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Braxton Craven

First President,
Trinity College

Such were the origins of the larger male colleges. Three  p372 others were chartered before 1860; Floral College at Maxton, in 1847, under Presbyterian influence; Catawba College at Newton, in 1851, under the auspices of the Reformed Classis of North Carolina; and North Carolina College at Mount Pleasant, projected by the Lutheran Synod in 1859.

Increasing interest in education was also manifested in the foundation of institutions for women; some were academies, others took the name of institute, nine assumed the name of college. The oldest was Salem Female Academy, organized in 1802 by the Moravians. Greensboro Female College was the second institution for women chartered as a college in the South (1836), but instruction was not begun until 1846. Saint Mary's School, founded by Rev. Aldert Smedes in 1842, was widely patronized by the Episcopalians. The Baptists, through the Chowan and Portsmouth associations, established Chowan Baptist Female Institute in 1848 and the Baptist State Convention was sponsor for Oxford Female College, established in 1851. The Presbytery of Concord established Statesville Female College in 1857. Private schools for  p373 young women attracted considerable capital and enterprise; every section of the state and many of the larger towns had one or more seminaries or female colleges; Greensboro two (including Greensboro Female College), Warrenton two, Murfreesboro two, and Charlotte, Raleigh, Oxford, Asheville and Goldsboro, each had one. Governor Ellis in 1860 made the following survey of the increase of denominational and private institutions:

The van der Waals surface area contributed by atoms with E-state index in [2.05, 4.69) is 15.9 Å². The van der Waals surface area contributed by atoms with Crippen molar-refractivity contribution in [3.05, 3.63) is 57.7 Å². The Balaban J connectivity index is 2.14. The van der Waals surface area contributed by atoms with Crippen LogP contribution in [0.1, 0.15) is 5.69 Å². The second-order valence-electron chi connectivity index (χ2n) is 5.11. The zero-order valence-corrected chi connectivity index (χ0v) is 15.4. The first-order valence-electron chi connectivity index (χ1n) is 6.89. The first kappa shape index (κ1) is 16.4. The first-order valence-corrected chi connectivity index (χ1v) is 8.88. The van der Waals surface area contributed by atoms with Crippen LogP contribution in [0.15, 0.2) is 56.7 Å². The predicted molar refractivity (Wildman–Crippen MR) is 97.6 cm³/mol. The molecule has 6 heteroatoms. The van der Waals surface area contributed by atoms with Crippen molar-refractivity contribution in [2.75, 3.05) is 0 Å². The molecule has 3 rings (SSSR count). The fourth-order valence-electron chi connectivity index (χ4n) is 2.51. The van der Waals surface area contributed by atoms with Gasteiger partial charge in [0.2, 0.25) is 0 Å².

1840 1860
Number of Male Colleges 3 6
Number of Female Colleges​2 1 13
Students in Male Colleges 158 900
Students in Female Colleges 125 1,500

Thus, principally between 1830 and 1860, the outlook for higher education underwent distinct improvement, while the number of academies increased rather than diminished with the advent of common schools.


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Salem Female Academy

The Author's Notes:

1 Quoted from Coon; North Carolina Schools and Academies, p208. "Mr. Wait" was president of the institution.

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2 Apparently he included seminaries, academies, and other institutions for women.

Thayer's Note:

a It was during Rev. Caldwell's tenure as president that the University's observatory was founded: it is usually considered the first college observatory in the United States (although the University of Virginia can technically lay claim to the precedence: see "Early Astronomy at the University of Virginia").

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Page updated: 14 Oct 12